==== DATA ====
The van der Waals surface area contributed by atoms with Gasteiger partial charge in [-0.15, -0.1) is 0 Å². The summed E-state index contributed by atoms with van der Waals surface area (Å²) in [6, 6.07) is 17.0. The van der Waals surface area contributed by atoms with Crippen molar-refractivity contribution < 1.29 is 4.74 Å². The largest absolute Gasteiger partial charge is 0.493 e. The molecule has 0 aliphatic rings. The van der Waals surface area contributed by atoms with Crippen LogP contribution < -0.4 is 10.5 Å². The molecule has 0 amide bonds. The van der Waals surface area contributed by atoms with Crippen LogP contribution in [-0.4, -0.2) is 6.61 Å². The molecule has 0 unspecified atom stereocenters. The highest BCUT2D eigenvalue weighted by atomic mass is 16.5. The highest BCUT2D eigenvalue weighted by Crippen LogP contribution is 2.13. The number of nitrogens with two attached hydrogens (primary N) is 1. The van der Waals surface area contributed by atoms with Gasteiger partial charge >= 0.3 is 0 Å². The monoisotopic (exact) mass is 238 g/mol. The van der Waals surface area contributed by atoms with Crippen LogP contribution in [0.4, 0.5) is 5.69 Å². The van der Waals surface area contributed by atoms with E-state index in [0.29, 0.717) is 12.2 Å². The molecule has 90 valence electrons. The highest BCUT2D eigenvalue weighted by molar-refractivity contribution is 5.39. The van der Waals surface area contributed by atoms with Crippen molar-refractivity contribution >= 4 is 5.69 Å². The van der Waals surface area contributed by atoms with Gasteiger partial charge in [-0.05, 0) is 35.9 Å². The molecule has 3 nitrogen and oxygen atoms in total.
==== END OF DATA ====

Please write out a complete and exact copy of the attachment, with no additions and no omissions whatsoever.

The van der Waals surface area contributed by atoms with Gasteiger partial charge in [-0.15, -0.1) is 0 Å². The summed E-state index contributed by atoms with van der Waals surface area (Å²) in [6, 6.07) is 17.0. The van der Waals surface area contributed by atoms with Crippen molar-refractivity contribution < 1.29 is 4.74 Å². The largest absolute Gasteiger partial charge is 0.493 e. The molecule has 0 aliphatic rings. The van der Waals surface area contributed by atoms with Crippen LogP contribution < -0.4 is 10.5 Å². The molecule has 0 amide bonds. The van der Waals surface area contributed by atoms with Crippen LogP contribution in [-0.4, -0.2) is 6.61 Å². The molecule has 0 unspecified atom stereocenters. The highest BCUT2D eigenvalue weighted by atomic mass is 16.5. The highest BCUT2D eigenvalue weighted by Crippen LogP contribution is 2.13. The number of nitrogens with two attached hydrogens (primary N) is 1. The van der Waals surface area contributed by atoms with Gasteiger partial charge >= 0.3 is 0 Å². The monoisotopic (exact) mass is 238 g/mol. The van der Waals surface area contributed by atoms with Crippen LogP contribution in [0.4, 0.5) is 5.69 Å². The van der Waals surface area contributed by atoms with E-state index in [0.29, 0.717) is 12.2 Å². The molecule has 90 valence electrons. The highest BCUT2D eigenvalue weighted by molar-refractivity contribution is 5.39. The van der Waals surface area contributed by atoms with Crippen molar-refractivity contribution >= 4 is 5.69 Å². The van der Waals surface area contributed by atoms with Gasteiger partial charge in [-0.05, 0) is 35.9 Å². The molecule has 3 nitrogen and oxygen atoms in total.